Climate change group votes

Smokestacks
Emissions from factories and power plants that use coal and oil contribute to air pollution and climate change.
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It's a long, hard slog. The 50-person group met for eight hours, including some members participating by telephone. And they barely made it through half the items on the agenda.

This was the first time the group has tried to vote on any of the 55 ideas they've been studying.

Technical work groups concentrate on certain subjects, like transportation, agriculture and energy supply. They reported to the full group, which either gave a thumbs up or told the technical group to go back and do more work.

"We're just trying to understand what the numbers are, and whether they're feasible and realistic."

The biggest chunk of carbon savings will come from measures already enacted by the Legislature, such as the mandate that utilities help their customers conserve 1.5 percent of their electricity each year.

The advisory group talked about that for a long time, and ultimately approved it.

The task force agreed to recommend extending the state building code to all counties, and they calculated carbon savings from green building techniques.

They agreed to plant more trees. Planting trees in cities not only captures and stores carbon, it more than pays for itself by cooling buildings and cleaning the air.

One of the many ideas they put off is whether to lower the speed limit on interstate highways.

None of these decisions came without a lot of wrangling. Mike Robertson, environmental policy consultant with the Minnesota Chamber of Commerce, cast his vote in favor of many of the items with a reservation -- He wants more details about how much they'll cost and who will pay for them.

"It's a very complex analysis. It takes lot of time to try to understand it," he says. "And anybody can create numbers. We're just trying to understand what the numbers are, and whether they're feasible and realistic."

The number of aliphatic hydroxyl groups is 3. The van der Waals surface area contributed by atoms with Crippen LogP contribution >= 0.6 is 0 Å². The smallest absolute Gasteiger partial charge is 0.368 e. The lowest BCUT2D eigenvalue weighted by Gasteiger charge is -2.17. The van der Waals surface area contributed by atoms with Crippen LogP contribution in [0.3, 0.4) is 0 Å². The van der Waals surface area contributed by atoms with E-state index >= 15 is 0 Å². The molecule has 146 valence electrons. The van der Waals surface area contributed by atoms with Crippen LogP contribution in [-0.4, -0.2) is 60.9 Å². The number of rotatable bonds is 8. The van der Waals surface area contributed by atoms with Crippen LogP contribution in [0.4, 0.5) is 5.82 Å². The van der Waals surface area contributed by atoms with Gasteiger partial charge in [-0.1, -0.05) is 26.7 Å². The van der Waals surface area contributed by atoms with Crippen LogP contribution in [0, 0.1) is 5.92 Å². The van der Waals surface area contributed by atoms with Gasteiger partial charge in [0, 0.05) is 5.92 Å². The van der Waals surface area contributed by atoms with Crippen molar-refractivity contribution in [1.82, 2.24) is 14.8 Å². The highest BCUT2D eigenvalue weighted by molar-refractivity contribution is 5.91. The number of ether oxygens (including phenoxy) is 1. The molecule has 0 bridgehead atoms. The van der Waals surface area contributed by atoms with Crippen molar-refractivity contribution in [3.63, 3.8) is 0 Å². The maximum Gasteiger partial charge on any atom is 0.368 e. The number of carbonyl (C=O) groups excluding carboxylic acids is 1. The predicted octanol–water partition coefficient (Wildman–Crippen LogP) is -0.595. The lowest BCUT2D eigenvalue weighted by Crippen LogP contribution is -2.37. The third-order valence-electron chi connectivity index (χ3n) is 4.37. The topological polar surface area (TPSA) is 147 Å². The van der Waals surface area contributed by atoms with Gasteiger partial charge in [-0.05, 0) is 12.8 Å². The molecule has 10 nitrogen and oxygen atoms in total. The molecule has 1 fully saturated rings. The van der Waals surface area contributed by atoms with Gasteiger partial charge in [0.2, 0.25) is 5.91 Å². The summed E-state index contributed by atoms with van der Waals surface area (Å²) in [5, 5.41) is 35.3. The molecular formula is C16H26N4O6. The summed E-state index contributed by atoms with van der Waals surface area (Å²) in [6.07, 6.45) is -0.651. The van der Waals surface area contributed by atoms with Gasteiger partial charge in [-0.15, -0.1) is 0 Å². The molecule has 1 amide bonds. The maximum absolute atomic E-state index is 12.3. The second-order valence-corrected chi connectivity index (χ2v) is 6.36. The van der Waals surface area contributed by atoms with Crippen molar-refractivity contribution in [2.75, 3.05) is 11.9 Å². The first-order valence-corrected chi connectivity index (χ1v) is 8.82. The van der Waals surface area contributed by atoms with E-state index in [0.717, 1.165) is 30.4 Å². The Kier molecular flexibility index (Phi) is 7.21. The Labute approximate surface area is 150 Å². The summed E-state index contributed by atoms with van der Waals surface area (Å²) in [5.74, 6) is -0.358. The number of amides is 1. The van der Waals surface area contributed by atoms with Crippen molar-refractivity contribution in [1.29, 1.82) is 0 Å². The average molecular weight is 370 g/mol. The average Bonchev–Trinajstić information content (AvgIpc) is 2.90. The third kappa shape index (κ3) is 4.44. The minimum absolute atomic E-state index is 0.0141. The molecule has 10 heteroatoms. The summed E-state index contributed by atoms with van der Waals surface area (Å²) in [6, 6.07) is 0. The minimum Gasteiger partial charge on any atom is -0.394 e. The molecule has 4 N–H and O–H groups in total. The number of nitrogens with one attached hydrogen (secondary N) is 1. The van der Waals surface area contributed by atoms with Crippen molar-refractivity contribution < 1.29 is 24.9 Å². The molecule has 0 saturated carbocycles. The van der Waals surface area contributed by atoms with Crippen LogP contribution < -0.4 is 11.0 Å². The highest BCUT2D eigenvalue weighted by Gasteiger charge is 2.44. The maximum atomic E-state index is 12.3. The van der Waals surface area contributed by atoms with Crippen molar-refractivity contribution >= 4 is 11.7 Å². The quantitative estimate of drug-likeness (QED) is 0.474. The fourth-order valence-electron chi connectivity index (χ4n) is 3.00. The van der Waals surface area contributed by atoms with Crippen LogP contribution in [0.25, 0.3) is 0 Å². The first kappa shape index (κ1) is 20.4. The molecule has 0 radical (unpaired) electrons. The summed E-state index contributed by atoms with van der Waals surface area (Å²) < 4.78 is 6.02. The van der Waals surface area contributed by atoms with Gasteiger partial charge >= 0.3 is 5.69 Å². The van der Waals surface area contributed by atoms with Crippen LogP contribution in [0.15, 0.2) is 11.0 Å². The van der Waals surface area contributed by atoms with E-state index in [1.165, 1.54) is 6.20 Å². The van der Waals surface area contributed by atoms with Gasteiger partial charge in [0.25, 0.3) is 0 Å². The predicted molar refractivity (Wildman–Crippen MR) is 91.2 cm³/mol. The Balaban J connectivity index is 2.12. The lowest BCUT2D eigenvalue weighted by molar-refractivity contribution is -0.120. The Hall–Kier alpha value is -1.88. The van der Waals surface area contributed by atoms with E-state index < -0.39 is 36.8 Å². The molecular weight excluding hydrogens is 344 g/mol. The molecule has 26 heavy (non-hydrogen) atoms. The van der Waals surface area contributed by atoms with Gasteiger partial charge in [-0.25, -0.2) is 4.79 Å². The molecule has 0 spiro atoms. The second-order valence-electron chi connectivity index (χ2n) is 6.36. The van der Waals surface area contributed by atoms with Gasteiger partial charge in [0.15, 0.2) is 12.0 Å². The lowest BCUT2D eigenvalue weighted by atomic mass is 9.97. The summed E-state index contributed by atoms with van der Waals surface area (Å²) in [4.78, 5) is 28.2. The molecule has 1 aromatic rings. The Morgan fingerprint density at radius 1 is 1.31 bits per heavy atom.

A lot of people were skeptical about the numbers presented by the group working on energy supply. Their job is to sort out what are the best sources of energy for the state. The larger group sent nearly all of its proposals back for reworking.

Bill Grant of the Izaak Walton League is on the energy supply group. He says there's a reason the numbers are fuzzy.

"The things that we're talking about in the energy supply group, in a lot of cases, rely on technologies that are either under development, or are still a gleam in someone's eye," Grant says. "Estimating what those costs are going to be, how they're going to impact other aspects of the system and the economy, are harder to judge."

The questions just kept coming. Rick Evans, director of Minnesota Government Affairs for Xcel Energy, wonders exactly what the group will end up with.

"Is it going to be a definitive set of policies? Is it going to be a recommendation of the group as a consensus? Is it going to be a catalog of possible options, some good, some bad, some cheap, some expensive? Probably all of that," says Evans.

Evans points out, no matter what the group recommends, the governor and the Legislature will have their own ideas about how to reduce Minnesota's contribution to global warming.

One participant went away happy from Wednesday's meeting. Eric Olsen is with Great River Energy. It's a co-op power company, and many of the people on his board of directors are farmers. He says they're worried about proposals to encourage conservation of carbon in the soil by using certain tilling techniques.

"The answers were a little unspecific," Olsen says, "but the basic answer was, 'We're talking about a suite of crop management possibilities that might work, that might help the problem. We don't know which ones will work, but we're not going to tell farmers which ones they have to do.' And that was really the answer I was looking for."

Many of the proposals are not very specific. Apparently that's the way it has to be, for now.

The technical work groups are back at it Thursday, and the larger group meets again in early January.

They're scheduled to make their final recommendations to Governor Tim Pawlenty in early February.

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